New Arrivals: DG 1 - DG 9999
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© 2015,Like Guy Fawkes in early 17th-century Britain, L. Sergius Catilina was a threat to the constitution imposed on Rome by Sulla in the mid-1st century BC. His aim at first was to reach the consulship, the summit of power at Rome, by conventional means, but he lacked the money and support to win his way to the top, unlike two contemporaries of greater means and talent: the orator Cicero and the military man Pompey the Great. Defeated for the third time, Catiline took to revolution with a substantial following: destitute farmers, impoverished landowners, discontented Italians and debtors of all kinds. But they could not stand up to the forces of law and order and the rebellion was quashed. For the controversy that still surrounds it, the personalities involved, the distinction of the writers such as Cicero and Sallust, who are our main sources of information for it, this episode remains one of the most significant in late Republican history. This volume gives an energetic and appealing overview of the events, their sources, and the arguments of modern historians looking back at this controversial period. Accessible for students, but useful also for more experienced scholars, this is the perfect introduction not only to a specific historical episode, but also to the problems of tackling ancient sources as evidence.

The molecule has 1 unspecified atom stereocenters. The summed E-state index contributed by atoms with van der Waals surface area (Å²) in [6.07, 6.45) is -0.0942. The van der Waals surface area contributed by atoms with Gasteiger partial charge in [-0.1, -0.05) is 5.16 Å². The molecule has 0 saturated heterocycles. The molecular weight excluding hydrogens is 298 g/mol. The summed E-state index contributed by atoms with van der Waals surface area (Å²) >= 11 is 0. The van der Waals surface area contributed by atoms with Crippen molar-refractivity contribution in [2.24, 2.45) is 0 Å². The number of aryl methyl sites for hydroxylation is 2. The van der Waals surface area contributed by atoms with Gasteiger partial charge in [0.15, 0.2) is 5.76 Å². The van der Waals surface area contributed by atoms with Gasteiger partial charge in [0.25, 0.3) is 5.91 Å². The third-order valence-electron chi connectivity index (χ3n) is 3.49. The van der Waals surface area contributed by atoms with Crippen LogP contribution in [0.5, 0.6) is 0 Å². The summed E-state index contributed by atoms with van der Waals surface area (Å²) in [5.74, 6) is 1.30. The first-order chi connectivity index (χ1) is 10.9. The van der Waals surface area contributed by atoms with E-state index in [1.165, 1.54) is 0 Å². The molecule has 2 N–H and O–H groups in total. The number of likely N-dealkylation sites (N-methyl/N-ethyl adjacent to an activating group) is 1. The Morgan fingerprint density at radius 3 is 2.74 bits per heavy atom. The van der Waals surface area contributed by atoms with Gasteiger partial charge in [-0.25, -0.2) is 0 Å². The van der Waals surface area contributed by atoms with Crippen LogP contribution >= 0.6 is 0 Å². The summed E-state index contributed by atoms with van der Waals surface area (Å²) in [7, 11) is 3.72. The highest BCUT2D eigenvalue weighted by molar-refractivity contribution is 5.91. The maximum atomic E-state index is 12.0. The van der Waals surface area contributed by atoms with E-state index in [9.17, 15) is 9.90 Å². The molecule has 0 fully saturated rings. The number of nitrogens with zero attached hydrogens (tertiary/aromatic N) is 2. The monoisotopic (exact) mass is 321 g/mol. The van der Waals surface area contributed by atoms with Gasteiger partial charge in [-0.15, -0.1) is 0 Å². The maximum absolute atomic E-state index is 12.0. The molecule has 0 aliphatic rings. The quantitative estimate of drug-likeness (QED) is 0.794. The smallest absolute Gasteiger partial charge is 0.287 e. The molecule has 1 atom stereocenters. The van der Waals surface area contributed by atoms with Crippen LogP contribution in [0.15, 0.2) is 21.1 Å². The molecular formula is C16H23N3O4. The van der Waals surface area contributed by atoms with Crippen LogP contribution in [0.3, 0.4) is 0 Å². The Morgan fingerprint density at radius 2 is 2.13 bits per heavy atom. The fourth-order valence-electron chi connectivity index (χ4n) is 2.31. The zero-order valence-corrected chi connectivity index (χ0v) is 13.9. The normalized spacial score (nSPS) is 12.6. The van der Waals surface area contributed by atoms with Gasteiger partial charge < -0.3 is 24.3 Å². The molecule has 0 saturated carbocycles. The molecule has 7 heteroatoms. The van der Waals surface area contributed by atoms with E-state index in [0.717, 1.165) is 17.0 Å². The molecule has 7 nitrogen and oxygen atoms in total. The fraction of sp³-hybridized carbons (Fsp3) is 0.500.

© 2015,The exciting, dramatic story of one of history's most famous events--the death of Julius Caesar--now placed in full context of Rome's civil wars by eminent historian Barry Strauss. Thanks to William Shakespeare, the death of Julius Caesar is the most famous assassination in history. But what actually happened on March 15, 44 BC is even more gripping than Shakespeare's play. In this thrilling new book, Barry Strauss tells the real story. Shakespeare shows Caesar's assassination to be an amateur and idealistic affair. The real killing, however, was a carefully planned paramilitary operation, a generals' plot, put together by Caesar's disaffected officers and designed with precision. There were even gladiators on hand to protect the assassins from vengeance by Caesar's friends. Brutus and Cassius were indeed key players, as Shakespeare has it, but they had the help of a third man--Decimus. He was the mole in Caesar's entourage, one of Caesar's leading generals, and a lifelong friend. It was he, not Brutus, who truly betrayed Caesar. Caesar's assassins saw him as a military dictator who wanted to be king. He threatened a permanent change in the Roman way of life and in the power of senators. The assassins rallied support among the common people, but they underestimated Caesar's soldiers, who flooded Rome. The assassins were vanquished; their beloved Republic became the Roman Empire. An original, fresh perspective on an event that seems well known, Barry Strauss's book sheds new light on this fascinating, pivotal moment in world history.